TOMATOES.—Both dead. I had been instructed to protect them from the frost by night and from the sun by day. I intended to do so ultimately, but I did not suppose there was any emergency. A frost came the first night and killed them, and a hot sun the next day burned up all there was left. When they were both thoroughly dead, I took great pains to cover them every night and noon. No symptoms of revival appearing to reward my efforts, I left them to shift for themselves. I did not think there was any need of their dying, in the first place; and if they would be so absurd as to die without provocation, I did not see the necessity of going into a decline about it. Besides, I never did value plants or animals that have to be nursed, and petted, and coaxed to live. If things want to die, I think they'd better die. Provoked by my indifference, one of the tomatoes flared up and took a new start,—put forth leaves, shot out vines, and covered himself with fruit and glory. The chickens picked out the heart of all the tomatoes as soon as they ripened, which was of no consequence, however, as they had wasted so much time in the beginning that the autumn frosts came upon them unawares, and there wouldn't have been fruit enough ripe to be of any account, if no chicken had ever broken a shell.
SQUASHES.—They appeared above-ground, large-lobed and vigorous. Large and vigorous appeared the bugs, all gleaming in green and gold, like the wolf on the fold, and stopped up all the stomata and ate up all the parenchyma, till my squash-leaves looked as if they had grown for the sole purpose of illustrating net-veined organizations. In consternation I sought again my neighbor the Englishman. He assured me he had 'em on his, too,—lots of 'em. This reconciled me to mine. Bugs are not inherently desirable, but a universal bug does not indicate special want of skill in any one. So I was comforted. But the Englishman said they must be killed. He had killed his. Then I said I would kill mine, too. How should it be done? Oh! put a shingle near the vine at night and they would crawl upon it to keep dry, and go out early in the morning and kill 'em. But how to kill them? Why, take 'em right between your thumb and finger and crush 'em!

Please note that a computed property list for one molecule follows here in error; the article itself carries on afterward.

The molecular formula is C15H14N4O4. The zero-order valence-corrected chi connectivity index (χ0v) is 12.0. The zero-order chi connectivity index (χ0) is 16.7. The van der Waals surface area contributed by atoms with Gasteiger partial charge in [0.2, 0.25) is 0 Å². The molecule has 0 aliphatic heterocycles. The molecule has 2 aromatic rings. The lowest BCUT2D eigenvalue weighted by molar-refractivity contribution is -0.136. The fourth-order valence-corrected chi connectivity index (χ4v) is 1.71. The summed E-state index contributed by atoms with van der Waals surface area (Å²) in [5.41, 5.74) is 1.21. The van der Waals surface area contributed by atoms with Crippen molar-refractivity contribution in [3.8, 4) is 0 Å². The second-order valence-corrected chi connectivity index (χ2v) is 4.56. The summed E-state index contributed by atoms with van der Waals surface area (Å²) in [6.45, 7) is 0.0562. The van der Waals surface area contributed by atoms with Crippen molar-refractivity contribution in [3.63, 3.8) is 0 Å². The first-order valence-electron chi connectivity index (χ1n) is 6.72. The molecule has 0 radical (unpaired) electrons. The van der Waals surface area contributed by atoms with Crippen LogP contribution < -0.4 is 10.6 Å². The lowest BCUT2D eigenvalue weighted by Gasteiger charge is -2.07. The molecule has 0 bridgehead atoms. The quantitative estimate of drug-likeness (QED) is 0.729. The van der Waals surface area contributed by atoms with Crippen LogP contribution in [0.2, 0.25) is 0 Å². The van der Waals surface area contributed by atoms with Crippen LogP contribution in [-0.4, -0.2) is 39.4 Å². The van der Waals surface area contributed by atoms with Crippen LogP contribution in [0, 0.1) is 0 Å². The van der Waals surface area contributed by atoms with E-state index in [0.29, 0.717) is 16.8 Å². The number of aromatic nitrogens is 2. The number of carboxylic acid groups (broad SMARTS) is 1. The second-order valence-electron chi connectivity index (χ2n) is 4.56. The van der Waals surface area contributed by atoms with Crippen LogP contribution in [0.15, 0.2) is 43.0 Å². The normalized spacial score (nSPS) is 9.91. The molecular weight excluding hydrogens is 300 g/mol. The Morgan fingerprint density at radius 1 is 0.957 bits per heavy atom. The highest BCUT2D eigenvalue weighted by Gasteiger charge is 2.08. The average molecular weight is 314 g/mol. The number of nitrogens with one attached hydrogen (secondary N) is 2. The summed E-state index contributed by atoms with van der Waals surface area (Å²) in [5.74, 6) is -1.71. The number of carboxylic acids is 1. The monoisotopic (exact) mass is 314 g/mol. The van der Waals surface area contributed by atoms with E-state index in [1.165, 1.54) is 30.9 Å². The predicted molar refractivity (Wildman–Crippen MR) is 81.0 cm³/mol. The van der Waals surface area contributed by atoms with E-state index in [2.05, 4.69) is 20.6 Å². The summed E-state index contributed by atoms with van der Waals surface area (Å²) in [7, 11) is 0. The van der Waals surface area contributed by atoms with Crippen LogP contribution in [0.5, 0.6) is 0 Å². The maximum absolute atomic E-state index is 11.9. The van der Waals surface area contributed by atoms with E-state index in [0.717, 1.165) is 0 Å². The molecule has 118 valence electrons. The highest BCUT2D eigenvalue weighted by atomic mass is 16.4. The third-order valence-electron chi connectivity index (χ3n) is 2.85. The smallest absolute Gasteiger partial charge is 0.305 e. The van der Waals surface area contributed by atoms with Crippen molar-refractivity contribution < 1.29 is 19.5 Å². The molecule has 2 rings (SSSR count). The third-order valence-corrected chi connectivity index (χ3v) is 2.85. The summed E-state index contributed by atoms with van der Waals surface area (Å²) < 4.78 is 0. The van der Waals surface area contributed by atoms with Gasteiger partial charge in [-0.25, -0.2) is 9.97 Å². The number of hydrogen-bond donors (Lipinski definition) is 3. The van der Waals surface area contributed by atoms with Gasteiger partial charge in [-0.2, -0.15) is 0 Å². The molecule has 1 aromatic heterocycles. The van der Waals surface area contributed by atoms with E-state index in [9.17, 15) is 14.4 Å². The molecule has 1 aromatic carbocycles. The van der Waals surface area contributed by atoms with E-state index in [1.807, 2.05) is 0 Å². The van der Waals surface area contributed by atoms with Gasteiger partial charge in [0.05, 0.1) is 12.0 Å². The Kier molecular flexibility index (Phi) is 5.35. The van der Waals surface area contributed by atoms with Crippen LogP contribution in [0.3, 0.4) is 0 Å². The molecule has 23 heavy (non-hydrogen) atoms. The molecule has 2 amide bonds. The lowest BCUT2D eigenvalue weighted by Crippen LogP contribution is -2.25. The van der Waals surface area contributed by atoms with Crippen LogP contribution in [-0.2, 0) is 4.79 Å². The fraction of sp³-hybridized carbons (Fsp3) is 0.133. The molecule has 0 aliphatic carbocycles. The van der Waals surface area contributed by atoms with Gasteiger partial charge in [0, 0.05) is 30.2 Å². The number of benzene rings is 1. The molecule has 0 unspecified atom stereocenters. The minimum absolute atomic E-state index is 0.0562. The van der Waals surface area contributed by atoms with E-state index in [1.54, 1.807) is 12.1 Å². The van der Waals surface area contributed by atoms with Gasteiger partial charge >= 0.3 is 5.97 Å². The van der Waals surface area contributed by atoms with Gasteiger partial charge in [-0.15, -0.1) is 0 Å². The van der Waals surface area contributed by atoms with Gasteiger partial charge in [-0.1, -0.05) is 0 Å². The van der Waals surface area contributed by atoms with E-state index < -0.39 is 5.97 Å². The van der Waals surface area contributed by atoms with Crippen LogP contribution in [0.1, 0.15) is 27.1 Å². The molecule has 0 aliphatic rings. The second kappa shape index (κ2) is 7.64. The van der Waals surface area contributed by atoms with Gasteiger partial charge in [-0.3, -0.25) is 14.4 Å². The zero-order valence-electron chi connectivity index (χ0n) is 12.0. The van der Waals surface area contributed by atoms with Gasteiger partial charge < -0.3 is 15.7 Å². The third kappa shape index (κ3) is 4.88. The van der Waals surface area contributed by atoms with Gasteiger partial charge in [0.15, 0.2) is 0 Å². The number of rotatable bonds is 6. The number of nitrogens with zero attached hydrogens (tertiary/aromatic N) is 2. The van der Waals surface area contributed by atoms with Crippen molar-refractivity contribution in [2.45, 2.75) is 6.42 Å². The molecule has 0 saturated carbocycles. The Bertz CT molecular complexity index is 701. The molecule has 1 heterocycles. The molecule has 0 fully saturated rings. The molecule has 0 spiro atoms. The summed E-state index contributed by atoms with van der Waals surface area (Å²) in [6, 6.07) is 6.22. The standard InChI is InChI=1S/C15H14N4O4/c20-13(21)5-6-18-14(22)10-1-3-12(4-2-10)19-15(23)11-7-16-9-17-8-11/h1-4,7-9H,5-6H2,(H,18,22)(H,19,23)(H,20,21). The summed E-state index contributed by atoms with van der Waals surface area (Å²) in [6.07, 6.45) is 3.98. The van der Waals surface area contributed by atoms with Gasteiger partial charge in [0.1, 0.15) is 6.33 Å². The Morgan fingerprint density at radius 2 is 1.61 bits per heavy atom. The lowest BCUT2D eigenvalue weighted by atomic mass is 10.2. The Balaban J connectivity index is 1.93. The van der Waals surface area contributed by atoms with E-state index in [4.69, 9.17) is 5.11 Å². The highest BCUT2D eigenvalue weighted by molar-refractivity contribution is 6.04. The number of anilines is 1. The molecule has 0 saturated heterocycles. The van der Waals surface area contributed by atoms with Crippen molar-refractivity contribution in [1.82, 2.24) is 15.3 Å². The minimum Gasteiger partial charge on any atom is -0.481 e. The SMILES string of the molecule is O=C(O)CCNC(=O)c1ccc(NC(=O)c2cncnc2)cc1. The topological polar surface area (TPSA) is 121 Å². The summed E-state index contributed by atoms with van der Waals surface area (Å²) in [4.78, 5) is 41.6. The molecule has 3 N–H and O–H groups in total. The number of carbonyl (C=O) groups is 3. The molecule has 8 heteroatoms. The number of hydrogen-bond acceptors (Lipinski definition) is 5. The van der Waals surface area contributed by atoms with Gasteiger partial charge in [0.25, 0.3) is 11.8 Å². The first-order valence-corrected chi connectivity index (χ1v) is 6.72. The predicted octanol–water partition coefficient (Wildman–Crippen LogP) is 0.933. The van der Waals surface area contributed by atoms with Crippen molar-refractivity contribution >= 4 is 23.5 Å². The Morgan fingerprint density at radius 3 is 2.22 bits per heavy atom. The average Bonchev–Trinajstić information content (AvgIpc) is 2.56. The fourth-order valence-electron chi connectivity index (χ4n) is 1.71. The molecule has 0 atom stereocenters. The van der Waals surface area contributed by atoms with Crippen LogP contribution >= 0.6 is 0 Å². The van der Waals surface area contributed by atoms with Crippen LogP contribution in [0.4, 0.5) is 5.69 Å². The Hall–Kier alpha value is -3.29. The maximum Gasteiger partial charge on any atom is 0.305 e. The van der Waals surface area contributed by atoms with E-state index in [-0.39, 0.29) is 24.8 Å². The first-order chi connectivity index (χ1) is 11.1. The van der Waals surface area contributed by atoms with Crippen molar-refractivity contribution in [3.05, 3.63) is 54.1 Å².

As soon as I could recover breath, I informed him confidentially, that, if the world were one great squash, I wouldn't undertake to save it in that way. He smiled a little, but I think he was not overmuch pleased. I asked him why I couldn't take a bucket of water and dip the shingle in it and drown them. He said, well, I could try it. I did try it,—first wrapping my hand in a cloth to prevent contact with any stray bug. To my amazement, the moment they touched the water they all spread unseen wings and flew away, safe and sound. I should not have been much more surprised to see Halicarnassus soaring over the ridge-pole. I had not the slightest idea that they could fly. Of course I gave up the design of drowning them. I called a council of war. One said I must put a newspaper over them and fasten it down at the edges; then they couldn't get in. I timidly suggested that the squashes couldn't get out. Yes, they could, he said,—they'd grow right through the paper. Another said I must surround them with round boxes with the bottoms broken out; for, though they could fly, they couldn't steer, and when they flew up, they just dropped down anywhere, and as there was on the whole a good deal more land on the outside of the boxes than on the inside, the chances were in favor of their dropping on the outside. Another said that ashes must be sprinkled on them. A fourth said lime was an infallible remedy. I began with the paper, which I secured with no little difficulty; for the wind—the same wind, strange to say—kept blowing the dirt at me and the paper away from me; but I consoled myself by remembering the numberless rows of squash-pies that should crown my labors, and May took heart from Thanksgiving. The next day I peeped under the paper and the bugs were a solid phalanx. I reported at head-quarters, and they asked me if I killed the bugs before I put the paper down. I said no, I supposed it would stifle them,—in fact, I didn't think anything about it, but if I thought anything, that was what I thought. I wasn't pleased to find I had been cultivating the bugs and furnishing them with free lodgings. I went home and tried all the remedies in succession. I could hardly decide which agreed best with the structure and habits of the bugs, but they throve on all. Then I tried them all at once and all o'er with a mighty uproar. Presently the bugs went away. I am not sure that they wouldn't have gone just as soon, if I had let them alone. After they were gone, the vines scrambled out and put forth some beautiful, deep golden blossoms. When they fell off, that was the end of them. Not a squash,—not one,—not a single squash,—not even a pumpkin. They were all false blossoms.